June 2016 LACBA MCLE Test and Answer Sheet

Test No. 258: Trouble at Home

To access the article related to this test, please click here.
  
Instructions for Obtaining MCLE Credit

The Los Angeles County Bar Association certifies that this activity has been approved for Minimum Continuing Legal Education credit by the State Bar of California in the amount of 1 hour. To apply for credit, please follow the instructions.

1. Study the CLE article.

2. Answer the test questions by marking the appropriate boxes. Each question has only one answer.

3. Photocopies of this answer sheet may be submitted; however, this form should not be enlarged or reduced. Mail the answer sheet and the $20 testing fee ($25 for non-LACBA members) to:

Los Angeles Lawyer
MCLE Test
P.O. Box 55020
Los Angeles, CA 90055

Make checks payable to Los Angeles Lawyer.

4. You can also fill in the test form and submit it directly to LACBA by clicking "Submit." To submit your test answers online you will need to pay by credit card. After submitting your answers you will be presented with a screen requesting payment information. This information will be submitted in a secure mode which will allow you to safely transmit your credit card number over the Internet. If you prefer not to pay by credit card, please print this answer sheet and submit your responses by regular mail.

5. Within six weeks, Los Angeles Lawyer will return your test with the correct answers, a rationale for the correct answers, and a certificate verifying the CLE credit you earned through this self-assessment activity.

6. For future reference, please retain the CLE test materials returned to you.


 

Test Sheet
 



  
Mark your answers to the test by clicking next to your choice.  All questions must be answered.  Each question has only one answer. This test is worth 1 hour of credit.*

1. An attorney-client relationship is created when a non-attorney employer hires an in-house lawyer.


2. Outside counsel and in-house lawyers are bound by the same fiduciary and ethical duties to their clients.


3. Labor Code Section 2865 provides that employees who are guilty of a culpable degree of negligence are liable to their employers for the damage.


4. Labor Code Section 2865 has been found to support the imposition of malpractice liability on in-house counsel.


5. An employer may not, pursuant to Code of Civil Procedure Section 473, seek relief from a court from a judgment, dismissal, order, or other proceeding taken against it as result of a mistake of its in-house counsel.


6. Liability for the malpractice of an in-house attorney is imputable to the employer of the in-house attorney by virtue of the doctrine of respondeat superior.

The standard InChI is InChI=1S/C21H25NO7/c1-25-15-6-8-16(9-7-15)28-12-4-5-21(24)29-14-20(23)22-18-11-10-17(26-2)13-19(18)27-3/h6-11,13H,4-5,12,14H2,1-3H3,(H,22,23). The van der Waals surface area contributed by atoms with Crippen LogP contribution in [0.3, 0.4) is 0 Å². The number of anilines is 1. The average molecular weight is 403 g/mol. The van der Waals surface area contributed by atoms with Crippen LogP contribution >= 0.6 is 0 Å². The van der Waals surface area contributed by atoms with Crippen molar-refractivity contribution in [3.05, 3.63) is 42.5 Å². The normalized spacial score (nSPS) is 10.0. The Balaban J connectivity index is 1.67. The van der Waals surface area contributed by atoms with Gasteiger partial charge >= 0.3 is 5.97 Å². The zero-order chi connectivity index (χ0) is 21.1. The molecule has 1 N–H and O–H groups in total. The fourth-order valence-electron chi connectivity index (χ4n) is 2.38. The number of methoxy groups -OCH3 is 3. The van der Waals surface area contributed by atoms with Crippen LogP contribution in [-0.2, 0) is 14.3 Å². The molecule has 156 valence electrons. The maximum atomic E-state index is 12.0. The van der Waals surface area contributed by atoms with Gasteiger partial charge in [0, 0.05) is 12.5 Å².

7. An outside counsel may not prospectively limit his or her liability to a client for malpractice.


8. An in-house attorney may not prospectively limit his or her liability to a client for malpractice.


9. Labor Code Section 2802 requires an employer to indemnify an employee for necessary expenditures or losses incurred by the employee in direct consequence of the discharge of his or her duties, including reasonable attorney fees and costs.


10. Labor Code Section 2802 has been held to apply to claims by an employer against its own employees.


11. If an employer were to successfully sue an in-house attorney for legal malpractice, Labor Code Section 2802 would allow the employee attorney to recover from the employer the costs of defending the action.


12. Labor Code Section 2802 has been found to require an employer to pay the fees and costs incurred in an employee’s affirmative litigation against the employer.


13. An employer may sue an in-house attorney for legal malpractice.


14. Employers generally obtain legal malpractice insurance to protect them from the potential malpractice of their in-house attorneys.


15. Historically, a client’s power to discharge an attorney has been absolute.


16. A client’s power to discharge an attorney is not subject to any limitation as a matter of public policy.


17. In the context of a wrongful termination of an in-house attorney, a client’s power to discharge an attorney is not absolute.


18. An in-house attorney may assert a claim for wrongful discharge against his or her employer based upon his or her status as a whistleblower.


19. A retaliatory discharge claim may be available to in-house attorneys when the ethical norms of the Rules of Professional Conduct conflict with an illegal demand of the attorney’s employer.


20. Being a whistleblower automatically absolves an in-house attorney from his or her ethical duty to maintain client confidences.

 


Before clicking the Submit button, please verify that all questions have been answered. An error message will appear if not all questions are answered.

* The Los Angeles County Bar Association has been approved as a continuing legal education provider of Minimum Continuing Legal Education credit by the State Bar of California. This self-assessment activity will qualify for Minimum Continuing Legal Education credit by the State Bar of California in the amount of one hour.